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03/04/2016

Redefining Central Reservations

Central reservation systems (CRS) are not new to the hospitality industry, but the way hotels manage the business today is not the same as when the CRS first appeared in the 1960s. With hotel brands operating their own websites for booking, as well as their partnerships with online travel agencies (OTA) and booking apps, the CRS has had to evolve over the years to keep up, and it continues to change with the times to address increasing market competition.

Operators must ensure OTAs and other online booking partners are in sync with its own website offering in terms of availability and pricing in real-time, while also maintaining their own in-house offers.

“We push rates out and pull bookings back in, and we also integrate with our property management system to maintain that flow and transparency,” says Brian Christensen, corporate vice president of revenue management and distribution at American Casino and Entertainment Properties LLC, (www.acepllc.com). The company, which is based in Las Vegas and oversees four gaming properties, uses Travel Trippers (www.traveltripper.com) reservation system. “I remember a time when we were taking faxes and not knowing where we stood on inventory because of bookings not accounted for yet,” Christensen continues. “Now we push out rates and receive bookings in real-time.”

A major component of the modern CRS model gives more control to the hotel and can also bring in more direct revenue. This was the case for Tubac County Inn in Tubac, Ariz. after switching to Little Hotelier (www.littlehotelier.com) in April 2015. Now, instead of bookings being a 50/50 split with OTAs, Tubac is receiving 61 percent of bookings directly from its own website, according to manager Ivan Drechsler.
“The booking engine itself offers a more simplified form where you can show room types and availability for guests to view pricing right there,” he notes. “It also offers customized pre-stay and post-stay emails, which is important. The post stay thanks them for coming and makes a note that the best prices will always be here on this booking site.”

Little Hotelier also allows the property to control how much inventory the OTAs have access to, and they can close out certain dates if they would like, said Drechsler. There is even the availability to offer packaging and add-on sales, which they may adopt in the future.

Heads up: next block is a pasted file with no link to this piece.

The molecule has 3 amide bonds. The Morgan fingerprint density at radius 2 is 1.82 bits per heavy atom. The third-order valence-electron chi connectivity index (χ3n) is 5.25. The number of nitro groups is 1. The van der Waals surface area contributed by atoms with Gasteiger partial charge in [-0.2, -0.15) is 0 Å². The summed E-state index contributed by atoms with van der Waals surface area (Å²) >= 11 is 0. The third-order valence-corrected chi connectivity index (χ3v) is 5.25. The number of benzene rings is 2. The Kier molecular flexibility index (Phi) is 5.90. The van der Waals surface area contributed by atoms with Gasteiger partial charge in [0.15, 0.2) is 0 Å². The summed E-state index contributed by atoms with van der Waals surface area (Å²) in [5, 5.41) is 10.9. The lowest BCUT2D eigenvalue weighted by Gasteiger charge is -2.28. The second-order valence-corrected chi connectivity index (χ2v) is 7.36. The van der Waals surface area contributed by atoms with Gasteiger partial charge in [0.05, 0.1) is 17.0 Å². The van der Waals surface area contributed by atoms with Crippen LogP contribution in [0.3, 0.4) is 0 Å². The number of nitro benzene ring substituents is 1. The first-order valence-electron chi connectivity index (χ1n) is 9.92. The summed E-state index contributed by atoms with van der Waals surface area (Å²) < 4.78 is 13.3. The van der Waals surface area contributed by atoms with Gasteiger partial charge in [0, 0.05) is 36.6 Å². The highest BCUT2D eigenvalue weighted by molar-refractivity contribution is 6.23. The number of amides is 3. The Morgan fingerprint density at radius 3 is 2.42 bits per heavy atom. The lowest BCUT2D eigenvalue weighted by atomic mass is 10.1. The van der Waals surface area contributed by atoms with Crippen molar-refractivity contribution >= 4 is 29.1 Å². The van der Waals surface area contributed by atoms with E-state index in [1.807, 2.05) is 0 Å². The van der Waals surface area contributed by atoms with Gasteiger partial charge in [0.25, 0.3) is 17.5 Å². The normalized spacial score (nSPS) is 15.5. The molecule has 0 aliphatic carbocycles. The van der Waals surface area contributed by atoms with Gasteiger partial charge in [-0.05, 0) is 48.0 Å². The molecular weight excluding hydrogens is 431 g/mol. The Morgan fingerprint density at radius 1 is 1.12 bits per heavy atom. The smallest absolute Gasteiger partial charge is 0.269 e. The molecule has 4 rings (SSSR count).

Beyond reservations: CRS for up-selling & feedback
At Vintage Hotels (www.vintage-hotels.com), operating five resort properties in Niagara-on-the-Lake, Ontario, Canada, the Northwind Maestro (www.maestropms.com) property management system and the ResWave Booking Engine, allows for a fully integrated system centralized for the sales team at all of the company’s properties. This allows Vintage Hotels to offer much more to guests who are booking online, according to Michelle Miller, general manager and corporate director of revenue at the company.

“The CRS needs to provide means to maximize revenue by selling and upselling room categories, selling pre- and post-dates, and offering suggestive selling for amenities, dining, spa appointments and activities to further enhance the guest’s stay,” says Miller. “E-forms not only provide the base needed to serve as a basic confirmation, but they also now provide the ability to manage loyalty programs, sell and upsell services and amenities not yet booked, cross promote sister properties, events and locations, and follow-up with forms that collect guest evaluations.”

American Casino and Entertainment Properties has also seen conversions on its own website increase since updating the CRS seven months ago to Travel Tripper. Similar to the OTAs, the site can now offer image galleries and a call-to-action button that can be changed, such as 48-hour sale or save 20 percent, explains Christensen.

“If we start running out of rooms, we can show there are only five rooms left or even have a pop-up showing 578 people booked a room in the last 48 hours,” he says. “We do a tremendous amount of bookings with OTAs and consider them great partners, but we want to make sure we are converting everywhere, including on our own website.”

Location & data bolster functionality
With geolocation, a hotel’s system can tell where a customer is located in the world, whether on a computer or mobile device, and target offers to them based on this information. “Maybe you have a specific group you are pursuing or you are looking to make a special deal for people coming from a certain area. With geo-targeting, they can automatically get that offer based on their location,” explains Drechsler.

In some cases, the system will allow operators to get down to the zip code level for pricing and offers, and at American Casino & Entertainment Properties, they can offer promotions to Canada, but not London, for example, and can track it by IP address, says Christensen. 

“International consumers like a free breakfast, so we can offer that to make it more desirable when competing with other hotels,” he notes.
“Many systems are reliant on third party channels that don’t allow for the best collection of information on your guest,” Miller explains.

Looking toward the future, Christensen believes that more data collection is needed, especially in tracking what customers are looking for and to see areas of demand hotel owners may not have identified. He also foresees PayPal integration being another must-have.
Additionally, the ability to book all activities — from restaurants and rooms to local sporting events — in one place would be helpful and offer a seamless experience for guests, Drechsler points out. “It all has to be shot from one cannon and available for the consumer to book,” he says.